The Chairman, Code of Conduct Tribunal, Danladi Umar, on Wednesday threatened to strike out the case brought by the Federal Government against former Minister of Niger-Delta Affairs, Godsday Orubebe.
Danladi gave the warning following the prosecution’s failure to open trial in the case.
Orubebe was arraigned before the tribunal on November 9 last year on a four-count charge of false assets declaration and acceptance of N70million bribe.
The prosecution, led by Peter Danladi, on November 9, 2015 sought an adjournment for two weeks to enable it prepare its witnesses for trial.
The tribunal granted the prosecution’s prayer and adjourned to November 26 for the prosecution to open trial.
On November 26 everyone had expected the prosecution to call its witnesses, only for Danladi to announce plans by the prosecution to amend the charge.
The prosecutor said he intended to amend counts two, three and four, a request the defence lawyer, Selekowei Larry (SAN), opposed.
At Wednesday’s proceedings, a new prosecution lawyer, E.A. Orji, who said he was from the office of the Attorney General of the Federation (AGF), sought a further adjournment to enable him prepare for trial.
Orji said although the case was slated for hearing, the original case file was transfered from the Code of Conduct Bureau (CCB) to the Department of Public Prosecution of the Federation (DPPF) in the office of the Minister of Justice and AGF.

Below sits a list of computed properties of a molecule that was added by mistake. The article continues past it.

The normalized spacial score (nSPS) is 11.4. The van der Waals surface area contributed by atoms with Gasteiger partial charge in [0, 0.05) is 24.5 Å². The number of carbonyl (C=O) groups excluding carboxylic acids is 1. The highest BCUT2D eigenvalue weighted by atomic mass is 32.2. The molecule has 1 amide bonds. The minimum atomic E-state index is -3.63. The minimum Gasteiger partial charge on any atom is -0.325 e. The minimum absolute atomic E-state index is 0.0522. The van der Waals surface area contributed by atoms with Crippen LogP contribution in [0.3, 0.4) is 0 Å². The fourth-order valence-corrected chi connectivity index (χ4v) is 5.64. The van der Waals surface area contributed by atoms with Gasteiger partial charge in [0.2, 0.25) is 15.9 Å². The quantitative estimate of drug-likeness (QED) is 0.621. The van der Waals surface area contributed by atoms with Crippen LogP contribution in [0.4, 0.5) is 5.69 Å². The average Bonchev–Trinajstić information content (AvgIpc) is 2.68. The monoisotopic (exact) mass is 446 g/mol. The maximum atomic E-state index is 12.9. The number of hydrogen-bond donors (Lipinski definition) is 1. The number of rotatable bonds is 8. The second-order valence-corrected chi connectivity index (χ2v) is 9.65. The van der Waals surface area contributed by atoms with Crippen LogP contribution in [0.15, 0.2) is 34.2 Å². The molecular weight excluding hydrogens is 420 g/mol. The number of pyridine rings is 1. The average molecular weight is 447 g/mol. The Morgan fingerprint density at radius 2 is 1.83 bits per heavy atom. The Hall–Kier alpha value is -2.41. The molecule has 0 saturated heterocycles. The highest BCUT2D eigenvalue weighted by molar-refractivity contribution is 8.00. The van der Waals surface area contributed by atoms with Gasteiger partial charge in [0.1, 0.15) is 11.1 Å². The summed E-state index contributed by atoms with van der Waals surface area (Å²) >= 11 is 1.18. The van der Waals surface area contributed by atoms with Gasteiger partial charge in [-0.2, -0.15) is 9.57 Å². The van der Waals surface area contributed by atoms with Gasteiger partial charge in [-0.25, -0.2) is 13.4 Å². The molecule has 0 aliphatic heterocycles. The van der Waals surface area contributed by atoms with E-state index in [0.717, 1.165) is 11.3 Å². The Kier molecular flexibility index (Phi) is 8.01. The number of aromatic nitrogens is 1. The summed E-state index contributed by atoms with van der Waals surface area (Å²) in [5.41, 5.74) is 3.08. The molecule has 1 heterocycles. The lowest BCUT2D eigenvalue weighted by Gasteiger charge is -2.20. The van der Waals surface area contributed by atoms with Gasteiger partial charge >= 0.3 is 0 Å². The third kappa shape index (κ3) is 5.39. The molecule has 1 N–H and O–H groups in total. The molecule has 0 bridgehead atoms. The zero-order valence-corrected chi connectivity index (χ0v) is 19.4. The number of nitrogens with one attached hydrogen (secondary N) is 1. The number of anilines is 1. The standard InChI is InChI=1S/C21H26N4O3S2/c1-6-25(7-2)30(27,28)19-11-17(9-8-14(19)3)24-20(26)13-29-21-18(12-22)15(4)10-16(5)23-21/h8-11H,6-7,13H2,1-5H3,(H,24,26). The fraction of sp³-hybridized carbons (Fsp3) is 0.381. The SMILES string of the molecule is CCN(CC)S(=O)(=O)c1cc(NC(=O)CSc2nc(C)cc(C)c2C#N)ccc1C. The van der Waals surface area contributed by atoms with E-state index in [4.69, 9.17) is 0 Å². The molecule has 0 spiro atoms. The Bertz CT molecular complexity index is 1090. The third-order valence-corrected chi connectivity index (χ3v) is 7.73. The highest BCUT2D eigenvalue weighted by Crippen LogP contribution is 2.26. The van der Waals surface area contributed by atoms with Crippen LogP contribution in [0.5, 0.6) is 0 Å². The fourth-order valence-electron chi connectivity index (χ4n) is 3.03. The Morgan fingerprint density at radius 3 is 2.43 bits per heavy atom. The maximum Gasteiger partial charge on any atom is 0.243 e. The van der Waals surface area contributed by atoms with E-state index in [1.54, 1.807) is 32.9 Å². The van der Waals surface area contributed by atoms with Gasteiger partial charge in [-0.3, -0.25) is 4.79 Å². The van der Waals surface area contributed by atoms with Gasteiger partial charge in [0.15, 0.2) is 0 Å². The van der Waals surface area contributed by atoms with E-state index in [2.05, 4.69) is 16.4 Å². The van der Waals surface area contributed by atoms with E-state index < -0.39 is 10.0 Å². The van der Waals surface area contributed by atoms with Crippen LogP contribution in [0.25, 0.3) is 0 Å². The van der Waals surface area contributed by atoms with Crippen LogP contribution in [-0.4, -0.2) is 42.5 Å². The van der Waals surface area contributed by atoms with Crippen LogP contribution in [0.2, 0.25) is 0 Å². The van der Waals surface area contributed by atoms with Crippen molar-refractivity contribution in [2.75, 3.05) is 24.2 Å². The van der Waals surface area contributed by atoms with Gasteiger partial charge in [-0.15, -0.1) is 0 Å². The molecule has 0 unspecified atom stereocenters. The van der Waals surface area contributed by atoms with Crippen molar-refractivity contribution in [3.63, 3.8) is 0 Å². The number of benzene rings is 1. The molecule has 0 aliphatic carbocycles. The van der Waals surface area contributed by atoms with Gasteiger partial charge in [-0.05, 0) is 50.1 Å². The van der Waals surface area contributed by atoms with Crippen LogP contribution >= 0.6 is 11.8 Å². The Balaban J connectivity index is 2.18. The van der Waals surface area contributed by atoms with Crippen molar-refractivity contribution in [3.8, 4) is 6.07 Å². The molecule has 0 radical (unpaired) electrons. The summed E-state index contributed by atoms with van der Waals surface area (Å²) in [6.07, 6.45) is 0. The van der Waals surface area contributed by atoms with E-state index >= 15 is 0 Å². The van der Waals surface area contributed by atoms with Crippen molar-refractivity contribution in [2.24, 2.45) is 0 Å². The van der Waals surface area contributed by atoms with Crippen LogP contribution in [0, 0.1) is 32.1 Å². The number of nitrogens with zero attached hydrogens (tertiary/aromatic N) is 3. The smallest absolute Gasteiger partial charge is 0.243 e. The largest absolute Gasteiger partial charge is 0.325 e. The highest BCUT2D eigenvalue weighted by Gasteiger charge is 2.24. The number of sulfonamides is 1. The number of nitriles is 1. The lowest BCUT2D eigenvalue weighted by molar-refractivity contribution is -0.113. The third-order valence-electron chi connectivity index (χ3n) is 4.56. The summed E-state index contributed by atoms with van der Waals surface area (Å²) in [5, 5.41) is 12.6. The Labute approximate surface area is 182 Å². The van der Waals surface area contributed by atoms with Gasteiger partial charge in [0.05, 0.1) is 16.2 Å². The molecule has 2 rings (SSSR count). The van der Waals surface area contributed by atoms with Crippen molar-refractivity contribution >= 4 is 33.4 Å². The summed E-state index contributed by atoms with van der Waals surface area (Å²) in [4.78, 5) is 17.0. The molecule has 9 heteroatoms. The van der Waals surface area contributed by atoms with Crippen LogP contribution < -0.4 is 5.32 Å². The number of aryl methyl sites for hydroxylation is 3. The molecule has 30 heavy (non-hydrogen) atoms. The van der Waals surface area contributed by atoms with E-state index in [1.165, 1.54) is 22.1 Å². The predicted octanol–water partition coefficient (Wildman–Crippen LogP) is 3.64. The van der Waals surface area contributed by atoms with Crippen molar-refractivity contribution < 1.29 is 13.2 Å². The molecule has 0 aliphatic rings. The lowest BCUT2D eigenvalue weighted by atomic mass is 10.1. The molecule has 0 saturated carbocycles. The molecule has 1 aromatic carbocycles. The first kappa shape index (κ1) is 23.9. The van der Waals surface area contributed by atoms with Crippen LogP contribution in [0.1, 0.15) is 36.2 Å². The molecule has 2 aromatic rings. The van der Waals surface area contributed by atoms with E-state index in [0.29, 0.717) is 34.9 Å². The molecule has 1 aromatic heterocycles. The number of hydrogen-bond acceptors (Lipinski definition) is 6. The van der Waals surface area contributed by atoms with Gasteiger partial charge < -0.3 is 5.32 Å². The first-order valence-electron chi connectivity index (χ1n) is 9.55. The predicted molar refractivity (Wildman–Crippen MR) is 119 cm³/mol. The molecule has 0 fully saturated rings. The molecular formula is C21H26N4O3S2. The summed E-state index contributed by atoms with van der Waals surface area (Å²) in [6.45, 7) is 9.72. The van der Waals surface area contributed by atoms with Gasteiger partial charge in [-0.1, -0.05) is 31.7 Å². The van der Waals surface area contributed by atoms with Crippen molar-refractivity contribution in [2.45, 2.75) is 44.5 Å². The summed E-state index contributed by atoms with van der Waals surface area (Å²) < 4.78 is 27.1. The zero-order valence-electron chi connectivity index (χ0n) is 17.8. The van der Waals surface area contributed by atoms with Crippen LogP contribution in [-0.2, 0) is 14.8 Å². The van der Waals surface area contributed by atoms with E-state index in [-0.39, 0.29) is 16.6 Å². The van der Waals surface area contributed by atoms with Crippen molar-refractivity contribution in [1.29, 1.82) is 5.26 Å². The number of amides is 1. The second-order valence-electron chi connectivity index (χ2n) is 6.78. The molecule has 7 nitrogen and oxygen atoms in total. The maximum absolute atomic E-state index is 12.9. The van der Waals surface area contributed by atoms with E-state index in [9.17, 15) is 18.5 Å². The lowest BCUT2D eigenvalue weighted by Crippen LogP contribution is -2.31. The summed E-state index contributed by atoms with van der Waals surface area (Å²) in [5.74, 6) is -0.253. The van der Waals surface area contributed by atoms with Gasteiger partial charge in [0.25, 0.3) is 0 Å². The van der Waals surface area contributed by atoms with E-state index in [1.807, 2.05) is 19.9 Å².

“I got to know of this development this morning. In the circumstance, we shall be asking for a date. We are looking at between three to four weeks adjournment to enable us study the case file and proceed with this matter with dispatch.
“It is not our practice to delay trial. I have, before the court’s sitting informed the defence,” Orji said.
Responding, Larry objected to the prosecution’s application for adjournment.
He said: “This matter commenced on November 9, 2015. After plea was taken, there was some argument as to the next step forward.
“The case was adjourned to November 26, 2015. On that day, the case could not go on because the prosecution hinted the court that it wanted to amend the charge.”